Experienced mariners will tell you, any successful passage has had a good bit of luck. Luck was with us as we rounded Cape Flattery and into Neah Bay. Two days later we sailed into Port Townsend to rendezvous with Belle Starr and crew members Suzy Jo and Heather. I vowed at the time this was my last boat delivery northbound along this coast, but already the pain has subsided and the memory become heroic.

After a couple days of provisioning, the two cutter-rigged boats left for an overnight stop at Spencer Spit, Lopez Island, on the way to join with Paul Miller and his Friendship Sloop, Friendship. The voyage to Desolation Sound had begun.

One more night and we were in Bedwell Harbour, Pender Island, checking in with Canadian customs.

The twentieth of June found us visiting Paul and his wife, Elinor, who treated us like royalty, with a fine dinner, showers and their wonderful view of Cowichan Bay, Vancouver Island, BC.. The next morning three wooden sailboats left the North American home of the Cittaslow movement, on a voyage of discovery.

How fitting is that?

An overnight stop in Telegraph Harbour on Penelakut Island, brought us, on June twenty second, to Silva Bay, Gabriola Island and the remaining member of our flotilla, Jamie Orr, in his Phil Bolger Chebacco, Wayward Lass. Jamie is our piper and ships his bagpipes everywhere the 'Lass sails.

Gives us courage, he does.

In our next installment; crossing the legendary Strait of Georgia.

 Though Belle Starr is a cutter, she performs best in winds less than twenty five knots, rigged as a sloop. Her new tanbark genoa drives well in light air and is the only foresail we used the entire trip. There were times when less sail might have been prudent, but changing head-sails underway is quite a task. Fortunately Belle Starr is a well founded boat and performed exceptionally under a press of sail, earning her the moniker, The Red Rocket. We found the hard-chined, plywood Stone Horse to be a fine combination of performance, comfort and stability.

Our experience in the Salish Sea this summer is documented photographically on Doryman's Flickr site. The photos are not in any particular order and were submitted by all participants. In time, I may be able to add descriptions, but for now, I'm sure you will enjoy the exquisite beauty of the area regardless.

This voyage ended with the annual gathering of gunkholers at the Sucia Island Rendezvous. Some of the photos toward the end of this album are from that event.

Monday, June 9, 2014

Desolation Sound

About two weeks ago, Belle Starr hit the water in Olympia, WA, and she and I immediately sailed one hundred miles north, on the Salish Sea, to Marrowstone Island and Mystery Bay. She sits quietly on anchor at this moment, waiting patiently for her skipper, while he returns home to crew on a delivery, on the not so calm Pacific Ocean.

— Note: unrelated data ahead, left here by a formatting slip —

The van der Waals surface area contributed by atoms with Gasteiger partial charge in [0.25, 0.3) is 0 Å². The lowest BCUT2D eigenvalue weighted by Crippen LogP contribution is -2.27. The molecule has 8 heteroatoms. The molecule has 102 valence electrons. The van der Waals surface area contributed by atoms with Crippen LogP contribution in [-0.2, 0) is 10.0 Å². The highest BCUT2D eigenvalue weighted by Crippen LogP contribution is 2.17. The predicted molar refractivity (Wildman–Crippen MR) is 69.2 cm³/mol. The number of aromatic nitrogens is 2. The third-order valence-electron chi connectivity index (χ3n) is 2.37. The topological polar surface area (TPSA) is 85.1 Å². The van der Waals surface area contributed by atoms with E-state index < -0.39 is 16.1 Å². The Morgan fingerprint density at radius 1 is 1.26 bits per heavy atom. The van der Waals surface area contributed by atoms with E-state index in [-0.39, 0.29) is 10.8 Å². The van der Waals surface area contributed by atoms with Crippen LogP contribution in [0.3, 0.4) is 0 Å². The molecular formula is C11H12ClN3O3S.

I'll be joining Chuck Gottfried and Jamie Orr, on Baggywrinkle, Chuck's Bristol Channel Cutter, for the trip from Newport, Oregon to Port Townsend, Washington, where we'll pick up Belle Starr and head north.

The trip this summer will be to Desolation Sound. Once in Canada, we'll meet Jamie's Chebacco, Wayward Lass, in Victoria,BC, then finally stop off in Cowachin Bay, on Vancouver Island, BC. This is the home of Paul Miller and his Friendship Sloop, Friendship.

These four boats (and possibly more) will comprise the Desolation Sound fleet on a voyage scheduled to last three to four weeks, viewing some of the most majestic scenery in the world. And sailing some of the most challenging waters in the world. Many of you have visited this area, and I'll bet anyone who has, would go back. For one, I can hardly contain my excitement. It can't help but be simply wonderful - beautiful scenery, great comradery, worthy sailing vessels... who could ask for more?

Sorry to say, there will be no updates while underway. But I promise you all a detailed account when we get back. If any of you readers happen to be in the area and see our flotilla, please stop by for a visit.

Tuesday, May 20, 2014

Doryman's Kayak

It's been a few months since we looked at the development of last winter's Doryman kayak build. Wild Rose has been outfitted with outriggers so that she can now be paddled or rowed. Being only fifteen feet long, she is quick off the line, though takes concentration to track well under oars.

All said, I am very pleased with this little boat. She weighs 65 pounds and is easy to load on top of a car, yet carries up to 300 pounds of payload. The rowing option is to accommodate my aching shoulders, which I suspect might appeal to others, as well.

Leo Newberg, who designed the original of this kayak, and Rick Johnson, the shipwright who leads the Family Boat Build at our local Toledo Wooden Boat Show, were impressed enough by the changes I've made to implement them in the show this year. These changes include a new, more graceful shearline and an open, more accessible cockpit. Wild Rose is currently in Leo's capable hands, having her lines taken.